As I started doing last week, I’ve included a number of films this week that I haven’t personally seen, but that I thought were worth highlighting. If anyone wants to speak up for them in the comments or send me a blurb about them to include in future columns, please feel free. Among those are This is England, Get Shorty, Wendy & Lucy, Fort Apache, American Psycho, and Cool Hand Luke. Other newly featured stuff to look out for: Marie Antoinette, which solidified Sofia Coppola among my favorite directors, hidden gem of a B-movie film noir The Narrow Margin, incredible modern melodrama Little Children, and D.W. Griffith silent epic Orphans of the Storm.

Monday, July 5

9:00pm – IFC – Barton Fink
One of the Coen Brothers’ most brilliant dark comedies (heh, I think I say that about all of their dark comedies, though), Barton Fink follows its title character, a New York playwright whose hit play brings him to the attention of Hollywood, where he goes to work for the movies. And it all goes downhill from there. Surreal, quirky, and offbeat, even among the Coens work. It’s based loosely on the experiences of Clifford Odets, whose heightened poetic style of writing has clearly been influential on the Coens throughout their career.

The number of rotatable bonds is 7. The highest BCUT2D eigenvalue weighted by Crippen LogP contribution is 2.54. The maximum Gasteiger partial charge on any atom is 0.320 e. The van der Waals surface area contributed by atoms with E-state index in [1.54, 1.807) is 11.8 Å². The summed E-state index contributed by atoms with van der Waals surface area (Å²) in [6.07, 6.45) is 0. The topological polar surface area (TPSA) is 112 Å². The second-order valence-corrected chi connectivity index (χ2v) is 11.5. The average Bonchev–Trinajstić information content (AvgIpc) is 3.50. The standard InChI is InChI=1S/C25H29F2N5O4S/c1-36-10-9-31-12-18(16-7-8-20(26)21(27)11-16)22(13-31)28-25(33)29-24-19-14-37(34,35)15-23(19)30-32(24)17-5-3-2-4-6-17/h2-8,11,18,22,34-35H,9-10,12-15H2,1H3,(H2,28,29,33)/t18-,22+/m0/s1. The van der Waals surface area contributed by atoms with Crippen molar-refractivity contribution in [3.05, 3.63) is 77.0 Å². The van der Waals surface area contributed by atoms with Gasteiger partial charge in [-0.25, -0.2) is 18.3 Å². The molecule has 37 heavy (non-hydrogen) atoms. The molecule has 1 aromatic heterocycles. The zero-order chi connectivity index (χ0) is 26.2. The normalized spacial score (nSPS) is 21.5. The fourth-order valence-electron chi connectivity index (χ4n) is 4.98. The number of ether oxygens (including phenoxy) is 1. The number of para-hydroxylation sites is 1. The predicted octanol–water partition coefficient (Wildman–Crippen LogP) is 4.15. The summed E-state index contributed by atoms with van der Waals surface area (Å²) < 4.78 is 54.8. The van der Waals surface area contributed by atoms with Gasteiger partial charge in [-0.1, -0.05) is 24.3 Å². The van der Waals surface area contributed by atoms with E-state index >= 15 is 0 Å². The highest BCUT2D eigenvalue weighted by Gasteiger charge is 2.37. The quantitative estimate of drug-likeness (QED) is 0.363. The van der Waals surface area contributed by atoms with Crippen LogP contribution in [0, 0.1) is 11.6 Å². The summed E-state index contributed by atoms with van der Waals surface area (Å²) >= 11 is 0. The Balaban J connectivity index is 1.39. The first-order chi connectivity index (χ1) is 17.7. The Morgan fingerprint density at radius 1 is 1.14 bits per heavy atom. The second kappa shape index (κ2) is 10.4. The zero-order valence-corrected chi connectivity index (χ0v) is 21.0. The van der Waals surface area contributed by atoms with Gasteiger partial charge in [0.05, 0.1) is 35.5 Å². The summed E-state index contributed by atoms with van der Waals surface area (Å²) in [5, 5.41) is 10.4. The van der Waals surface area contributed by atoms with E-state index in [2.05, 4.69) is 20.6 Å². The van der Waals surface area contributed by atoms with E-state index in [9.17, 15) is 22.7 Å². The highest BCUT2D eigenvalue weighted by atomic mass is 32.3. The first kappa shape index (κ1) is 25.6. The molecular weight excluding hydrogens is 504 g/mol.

1991 USA. Director: Joel Coen. Starring: John Turturro, John Goodman, Judy Davis, Michael Lerner, Tony Shalhoub.

10:00pm – TCM – To Kill a Mockingbird
Widely regarded as one of the best adaptations of a great novel ever, To Kill a Mockingbird captures the themes and mood of the novel perfectly, following the racial and social tensions of a murder trial in the South.
1962 USA. Director: Robert Mulligan. Starring: Gregory Peck, Mary Badham, Phillip Alford, Robert Duvall.
Must See

Tuesday, July 6

7:00am – Sundance – This is England
One I’ve been meaning to see but haven’t gotten to yet, about a young English boy being drawn into a group of skinheads in the early 1980s. Has anyone here seen it? Recommend it?
2006 UK. Director: Shane Meadows. Starring: Thomas Turgoose, Jo Hartley, Stephen Graham, Andrew Shim.
Newly Featured!
(repeats at 12:45pm, and at 6:20am and 1:15pm on the 10th)

11:30am – IFC – Before Sunrise
Before Sunrise may be little more than an extended conversation between two people (Ethan Hawke and Julie Delpy) who meet on a train in Europe and decide to spend all night talking and walking the streets of Vienna, I fell in love with it at first sight. Linklater has a way of making movies where nothing happens seem vibrant and fascinating, and call me a romantic if you wish, but this is my favorite of everything he’s done.
1995 USA. Director: Richard Linklater. Starring: Ethan Hawke, Julie Delpy.
Must See